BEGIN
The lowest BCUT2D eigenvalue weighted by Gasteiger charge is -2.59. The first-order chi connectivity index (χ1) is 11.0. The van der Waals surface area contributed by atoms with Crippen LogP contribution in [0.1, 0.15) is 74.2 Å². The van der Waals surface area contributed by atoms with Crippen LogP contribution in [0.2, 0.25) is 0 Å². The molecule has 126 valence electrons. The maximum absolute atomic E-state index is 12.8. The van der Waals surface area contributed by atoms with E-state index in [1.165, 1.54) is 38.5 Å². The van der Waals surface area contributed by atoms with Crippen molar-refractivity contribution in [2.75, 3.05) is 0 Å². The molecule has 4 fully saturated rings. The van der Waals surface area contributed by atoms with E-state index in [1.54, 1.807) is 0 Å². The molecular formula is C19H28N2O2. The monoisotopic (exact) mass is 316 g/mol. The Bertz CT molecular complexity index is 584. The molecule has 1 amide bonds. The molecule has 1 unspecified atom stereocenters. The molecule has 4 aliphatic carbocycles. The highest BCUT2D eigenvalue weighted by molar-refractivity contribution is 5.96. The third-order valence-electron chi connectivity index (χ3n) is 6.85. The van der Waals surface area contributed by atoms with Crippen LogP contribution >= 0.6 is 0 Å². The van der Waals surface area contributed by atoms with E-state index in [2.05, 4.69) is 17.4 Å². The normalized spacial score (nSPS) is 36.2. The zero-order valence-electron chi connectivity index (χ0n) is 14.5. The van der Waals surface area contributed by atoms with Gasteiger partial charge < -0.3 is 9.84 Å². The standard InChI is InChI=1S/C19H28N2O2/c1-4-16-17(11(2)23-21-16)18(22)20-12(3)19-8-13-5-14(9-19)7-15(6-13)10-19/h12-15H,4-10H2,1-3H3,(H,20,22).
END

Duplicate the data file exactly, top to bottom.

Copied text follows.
The lowest BCUT2D eigenvalue weighted by Gasteiger charge is -2.59. The first-order chi connectivity index (χ1) is 11.0. The van der Waals surface area contributed by atoms with Crippen LogP contribution in [0.1, 0.15) is 74.2 Å². The van der Waals surface area contributed by atoms with Crippen LogP contribution in [0.2, 0.25) is 0 Å². The molecule has 126 valence electrons. The maximum absolute atomic E-state index is 12.8. The van der Waals surface area contributed by atoms with E-state index in [1.165, 1.54) is 38.5 Å². The van der Waals surface area contributed by atoms with Crippen molar-refractivity contribution in [2.75, 3.05) is 0 Å². The molecule has 4 fully saturated rings. The van der Waals surface area contributed by atoms with E-state index in [1.54, 1.807) is 0 Å². The molecular formula is C19H28N2O2. The monoisotopic (exact) mass is 316 g/mol. The Bertz CT molecular complexity index is 584. The molecule has 1 amide bonds. The molecule has 1 unspecified atom stereocenters. The molecule has 4 aliphatic carbocycles. The highest BCUT2D eigenvalue weighted by molar-refractivity contribution is 5.96. The third-order valence-electron chi connectivity index (χ3n) is 6.85. The van der Waals surface area contributed by atoms with Crippen LogP contribution >= 0.6 is 0 Å². The van der Waals surface area contributed by atoms with E-state index in [2.05, 4.69) is 17.4 Å². The normalized spacial score (nSPS) is 36.2. The zero-order valence-electron chi connectivity index (χ0n) is 14.5. The van der Waals surface area contributed by atoms with Gasteiger partial charge < -0.3 is 9.84 Å². The standard InChI is InChI=1S/C19H28N2O2/c1-4-16-17(11(2)23-21-16)18(22)20-12(3)19-8-13-5-14(9-19)7-15(6-13)10-19/h12-15H,4-10H2,1-3H3,(H,20,22).